Why VoIP needs to become easier?


Ronald Guria asks the question how reliable should VoIP be? There is only one answer – completely and 100%. If any technology wants to disrupt and replace a system that has worked well for over 100 years, it has to be near darned perfect. The million odd early adopters don’t make a market – they are nothing but an extended beta test. I have argued about the ease of use and reliablity before. VoIP continues to fail the mom test. For the longest time I thought, perhaps I was alone in expecting ease of use and reliability. Glad to see that Martin Geddes is on the same page. “Vendors should think of the adoption of their product as being a courtship. Never demand too much of the other party early on. Don’t blow your nose in a mucky handkerchief while chatting a girl up,” he quips in classic British understated manner, and adds, “Can you imagine any other business where one product accounts for 80%+ of your revenue, but you never attempt to promote consumption at the point of sale?”


Ronald Gruia

Ahem… Om – my surname is GRUIA, not GURIA (which, by the way, in Portuguese means gal ;-). Looks like you propagated the typo that our mutual buddy from France (Marc Goldberg) has made.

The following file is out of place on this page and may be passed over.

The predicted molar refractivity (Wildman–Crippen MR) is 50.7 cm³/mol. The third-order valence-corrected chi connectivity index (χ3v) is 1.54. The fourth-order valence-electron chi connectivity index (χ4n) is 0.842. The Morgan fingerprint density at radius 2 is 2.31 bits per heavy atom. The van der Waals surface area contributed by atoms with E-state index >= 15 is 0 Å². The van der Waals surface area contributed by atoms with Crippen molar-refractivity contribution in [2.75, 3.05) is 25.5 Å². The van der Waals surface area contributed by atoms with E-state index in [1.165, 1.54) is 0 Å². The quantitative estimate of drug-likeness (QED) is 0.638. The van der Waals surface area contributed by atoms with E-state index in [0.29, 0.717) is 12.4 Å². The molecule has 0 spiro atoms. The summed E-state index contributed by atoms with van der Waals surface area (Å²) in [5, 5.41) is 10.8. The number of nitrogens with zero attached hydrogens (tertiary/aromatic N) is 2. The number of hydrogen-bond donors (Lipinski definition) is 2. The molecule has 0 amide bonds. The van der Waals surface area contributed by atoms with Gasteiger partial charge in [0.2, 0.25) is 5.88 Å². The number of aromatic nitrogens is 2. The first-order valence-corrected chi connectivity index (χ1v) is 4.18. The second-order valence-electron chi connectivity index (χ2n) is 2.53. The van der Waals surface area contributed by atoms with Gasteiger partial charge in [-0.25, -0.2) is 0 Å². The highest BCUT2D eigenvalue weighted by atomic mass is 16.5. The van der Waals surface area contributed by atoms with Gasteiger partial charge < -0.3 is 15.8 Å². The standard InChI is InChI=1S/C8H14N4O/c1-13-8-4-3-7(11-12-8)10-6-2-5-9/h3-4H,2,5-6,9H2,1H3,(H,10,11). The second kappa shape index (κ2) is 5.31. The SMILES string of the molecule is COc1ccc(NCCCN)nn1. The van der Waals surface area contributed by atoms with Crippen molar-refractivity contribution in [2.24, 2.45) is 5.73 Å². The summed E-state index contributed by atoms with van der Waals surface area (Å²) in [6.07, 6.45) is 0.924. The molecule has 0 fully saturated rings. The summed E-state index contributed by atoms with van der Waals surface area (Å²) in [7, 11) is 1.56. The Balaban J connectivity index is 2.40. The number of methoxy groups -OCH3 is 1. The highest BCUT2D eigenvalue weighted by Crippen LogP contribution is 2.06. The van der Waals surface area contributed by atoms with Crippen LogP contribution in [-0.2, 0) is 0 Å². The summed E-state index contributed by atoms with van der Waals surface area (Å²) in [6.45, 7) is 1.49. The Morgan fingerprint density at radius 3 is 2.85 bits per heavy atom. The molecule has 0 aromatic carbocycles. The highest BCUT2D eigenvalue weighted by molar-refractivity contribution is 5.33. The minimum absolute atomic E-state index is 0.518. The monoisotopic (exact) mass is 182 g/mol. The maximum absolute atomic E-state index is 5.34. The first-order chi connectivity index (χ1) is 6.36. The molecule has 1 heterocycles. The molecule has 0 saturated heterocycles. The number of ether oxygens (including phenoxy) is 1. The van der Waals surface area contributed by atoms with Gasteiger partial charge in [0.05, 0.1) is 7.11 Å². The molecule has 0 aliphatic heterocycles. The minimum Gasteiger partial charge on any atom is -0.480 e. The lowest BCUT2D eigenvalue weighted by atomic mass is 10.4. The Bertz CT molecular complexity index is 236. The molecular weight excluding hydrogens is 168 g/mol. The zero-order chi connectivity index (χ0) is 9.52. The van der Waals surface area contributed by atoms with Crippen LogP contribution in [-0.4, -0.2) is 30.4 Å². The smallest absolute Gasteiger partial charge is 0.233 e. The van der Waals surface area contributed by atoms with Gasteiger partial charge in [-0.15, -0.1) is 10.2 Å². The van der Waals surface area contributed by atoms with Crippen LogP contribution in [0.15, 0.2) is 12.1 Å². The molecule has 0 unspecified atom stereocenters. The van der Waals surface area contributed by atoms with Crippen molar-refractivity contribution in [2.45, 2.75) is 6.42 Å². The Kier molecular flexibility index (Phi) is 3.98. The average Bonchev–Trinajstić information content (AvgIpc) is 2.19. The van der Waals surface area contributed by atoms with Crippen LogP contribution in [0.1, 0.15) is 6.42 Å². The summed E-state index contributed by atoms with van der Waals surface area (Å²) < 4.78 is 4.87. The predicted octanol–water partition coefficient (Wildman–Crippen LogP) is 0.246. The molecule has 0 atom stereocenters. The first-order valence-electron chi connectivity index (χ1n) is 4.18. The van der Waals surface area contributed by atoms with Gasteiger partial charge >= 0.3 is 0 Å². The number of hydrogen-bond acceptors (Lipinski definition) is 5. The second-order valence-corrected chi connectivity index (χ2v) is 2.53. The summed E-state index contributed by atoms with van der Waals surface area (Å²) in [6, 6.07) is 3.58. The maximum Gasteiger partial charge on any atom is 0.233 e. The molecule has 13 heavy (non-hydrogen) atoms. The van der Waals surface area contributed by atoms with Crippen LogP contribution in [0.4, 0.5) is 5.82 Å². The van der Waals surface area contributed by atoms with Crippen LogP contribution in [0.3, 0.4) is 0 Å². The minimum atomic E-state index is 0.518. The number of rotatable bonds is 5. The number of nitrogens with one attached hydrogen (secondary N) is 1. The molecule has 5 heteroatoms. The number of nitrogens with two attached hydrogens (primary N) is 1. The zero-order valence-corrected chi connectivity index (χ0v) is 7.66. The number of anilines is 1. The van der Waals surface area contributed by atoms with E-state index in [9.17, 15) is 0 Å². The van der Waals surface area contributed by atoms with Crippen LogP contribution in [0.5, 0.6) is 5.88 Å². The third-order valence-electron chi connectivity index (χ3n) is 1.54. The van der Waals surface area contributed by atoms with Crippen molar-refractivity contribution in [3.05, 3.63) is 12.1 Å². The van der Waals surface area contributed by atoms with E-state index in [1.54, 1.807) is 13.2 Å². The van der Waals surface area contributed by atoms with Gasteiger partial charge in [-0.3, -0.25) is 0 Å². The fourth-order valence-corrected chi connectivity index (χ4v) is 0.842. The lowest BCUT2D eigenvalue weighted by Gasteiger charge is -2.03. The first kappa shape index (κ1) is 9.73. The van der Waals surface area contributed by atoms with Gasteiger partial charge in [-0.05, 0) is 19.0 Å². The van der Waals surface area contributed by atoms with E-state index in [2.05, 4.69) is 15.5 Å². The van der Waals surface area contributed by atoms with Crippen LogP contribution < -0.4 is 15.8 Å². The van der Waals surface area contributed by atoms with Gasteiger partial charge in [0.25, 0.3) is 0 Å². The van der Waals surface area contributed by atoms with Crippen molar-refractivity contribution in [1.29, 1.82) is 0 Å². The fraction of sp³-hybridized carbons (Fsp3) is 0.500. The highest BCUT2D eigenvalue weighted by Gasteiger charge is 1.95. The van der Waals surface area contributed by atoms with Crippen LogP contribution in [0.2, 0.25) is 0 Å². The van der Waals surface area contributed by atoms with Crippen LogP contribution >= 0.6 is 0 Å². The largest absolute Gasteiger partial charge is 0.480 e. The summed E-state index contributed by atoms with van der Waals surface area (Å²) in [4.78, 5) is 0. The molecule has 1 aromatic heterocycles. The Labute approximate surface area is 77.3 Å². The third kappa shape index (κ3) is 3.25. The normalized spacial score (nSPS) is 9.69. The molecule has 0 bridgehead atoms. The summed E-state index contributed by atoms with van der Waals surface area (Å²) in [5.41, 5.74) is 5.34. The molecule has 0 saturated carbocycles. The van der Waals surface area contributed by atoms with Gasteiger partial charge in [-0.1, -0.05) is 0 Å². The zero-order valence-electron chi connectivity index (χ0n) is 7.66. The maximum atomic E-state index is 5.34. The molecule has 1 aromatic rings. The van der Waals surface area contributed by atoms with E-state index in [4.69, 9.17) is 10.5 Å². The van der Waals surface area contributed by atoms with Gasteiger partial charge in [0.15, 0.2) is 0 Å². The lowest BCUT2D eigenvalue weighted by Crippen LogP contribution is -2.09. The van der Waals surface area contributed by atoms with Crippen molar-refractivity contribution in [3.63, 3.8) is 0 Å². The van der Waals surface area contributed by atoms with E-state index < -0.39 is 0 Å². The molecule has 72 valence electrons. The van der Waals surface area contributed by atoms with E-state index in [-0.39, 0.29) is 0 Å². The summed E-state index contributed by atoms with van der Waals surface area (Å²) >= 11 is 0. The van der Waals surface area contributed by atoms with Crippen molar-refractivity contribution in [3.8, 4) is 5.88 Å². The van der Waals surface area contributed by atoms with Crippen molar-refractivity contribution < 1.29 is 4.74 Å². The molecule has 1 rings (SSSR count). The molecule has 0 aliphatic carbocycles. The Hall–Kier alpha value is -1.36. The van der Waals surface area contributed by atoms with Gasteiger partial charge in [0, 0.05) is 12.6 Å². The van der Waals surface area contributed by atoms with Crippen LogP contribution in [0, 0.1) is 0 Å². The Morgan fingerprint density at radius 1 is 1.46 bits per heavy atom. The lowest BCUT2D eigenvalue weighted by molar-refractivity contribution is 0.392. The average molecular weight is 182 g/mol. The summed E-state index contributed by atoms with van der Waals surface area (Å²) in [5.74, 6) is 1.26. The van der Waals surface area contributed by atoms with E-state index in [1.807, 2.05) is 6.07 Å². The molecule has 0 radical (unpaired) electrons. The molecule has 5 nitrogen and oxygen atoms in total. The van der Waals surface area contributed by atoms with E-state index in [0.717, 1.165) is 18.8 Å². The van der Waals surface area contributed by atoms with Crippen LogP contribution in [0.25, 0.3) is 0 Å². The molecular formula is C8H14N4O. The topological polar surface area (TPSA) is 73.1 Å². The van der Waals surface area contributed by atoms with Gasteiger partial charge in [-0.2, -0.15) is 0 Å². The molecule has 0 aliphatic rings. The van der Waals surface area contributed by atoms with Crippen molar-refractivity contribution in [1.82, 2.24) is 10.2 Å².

Seriously, I will post a full response on my blog about this. Just because I asked the question and quoted Henning’s research, it does not mean I necessarily endorse less than five nines. Remember that I come from the voice world, so I do not treat it like just any other data application.

Raghav Gupta

But tens of millions of mobile users tolerate far less than 5 9s reliability (on a relative basis), in exchange for the added convenience, and perhaps a lower price. VoIP offers price & convenience advantages, and so I’d agree with Ronald that it probably needs to be somewhere between the 5 9s offered by PTSN and 97-98% offered by mobile carriers.

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